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TitleOccupational and environmental health issues of solid waste management : special emphasis on middle- and lower-income countries
Publication TypeLiterature Review
Year of Publication2006
AuthorsCointreau, S
Secondary TitleUrban papers / World Bank
Paginationvii, 48 p. : 14 boxes, 5 tab.
Date Published2006-07-01
PublisherWorld Bank
Place PublishedWashington, DC, USA
Keywordsdiseases, environmental health, hazardous wastes, health hazards, occupational health, sdihyg, solid wastes, urban areas

This literature survey treats causes of diseases, injuries, and accidents from solid waste management technologies. Illnesses discussed include infectious diseases, allergies, respiratory damage, and cancers. Some diseases derive from direct ingestion of infectious micro-organisms, others involve infection through contamination of the food chain, whereby animals or other vectors have ingested infectious micro-organisms. Injuries include joint and spinal damage, fractures, puncture wounds, damage to eyes and ears. Accidents include slides from unstable disposal piles, cave-ins of disposal site surfaces, fires, explosions, being caught in processing equipment, and being run over by mobile equipment. The solid waste management technologies discussed include collection, recycling, processing, and disposal technologies.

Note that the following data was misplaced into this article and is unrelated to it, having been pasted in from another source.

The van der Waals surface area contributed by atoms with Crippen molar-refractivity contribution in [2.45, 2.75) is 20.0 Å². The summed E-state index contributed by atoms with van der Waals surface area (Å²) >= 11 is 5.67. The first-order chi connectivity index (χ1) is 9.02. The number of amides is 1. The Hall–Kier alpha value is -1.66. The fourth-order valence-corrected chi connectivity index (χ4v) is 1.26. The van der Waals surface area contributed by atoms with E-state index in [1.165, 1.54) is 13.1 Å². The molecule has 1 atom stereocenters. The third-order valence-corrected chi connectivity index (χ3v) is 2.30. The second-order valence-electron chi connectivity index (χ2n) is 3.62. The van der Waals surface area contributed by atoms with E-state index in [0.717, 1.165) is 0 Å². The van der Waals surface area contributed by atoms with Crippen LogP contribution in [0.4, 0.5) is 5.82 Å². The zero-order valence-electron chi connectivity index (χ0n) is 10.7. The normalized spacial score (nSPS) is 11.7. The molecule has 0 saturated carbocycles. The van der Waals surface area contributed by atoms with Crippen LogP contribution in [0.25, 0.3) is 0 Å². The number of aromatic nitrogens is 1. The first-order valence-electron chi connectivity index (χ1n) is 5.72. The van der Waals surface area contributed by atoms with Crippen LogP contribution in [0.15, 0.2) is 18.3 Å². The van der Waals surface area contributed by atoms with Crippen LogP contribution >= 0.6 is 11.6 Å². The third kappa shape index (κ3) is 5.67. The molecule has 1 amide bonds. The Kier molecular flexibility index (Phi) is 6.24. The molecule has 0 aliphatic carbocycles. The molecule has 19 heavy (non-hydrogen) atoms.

Literature from developing countries is presented, supplemented by personal contacts and fieldwork in over 40 countries. Much of that literature is unpublished and considered anecdotal, as it was acquired directly from health practitioners in the field. It describes the seriousness of health problems confronted by solid waste workers and waste pickers, particularly in many middle- and lower-income countries.

All of the health issues reported from high-income countries are directly applicable to developing countries, but risk levels can be multiplied in the latter because protective measures are seldom implemented in poorer countries. Where available, older data is also provided for the high-income countries. Historical health data from high-income countries is often more applicable to developing countries than recent data, because risk reduction, protective measures and pollution control systems now expected in higher-income countries were largely implemented only in the past 20 years.


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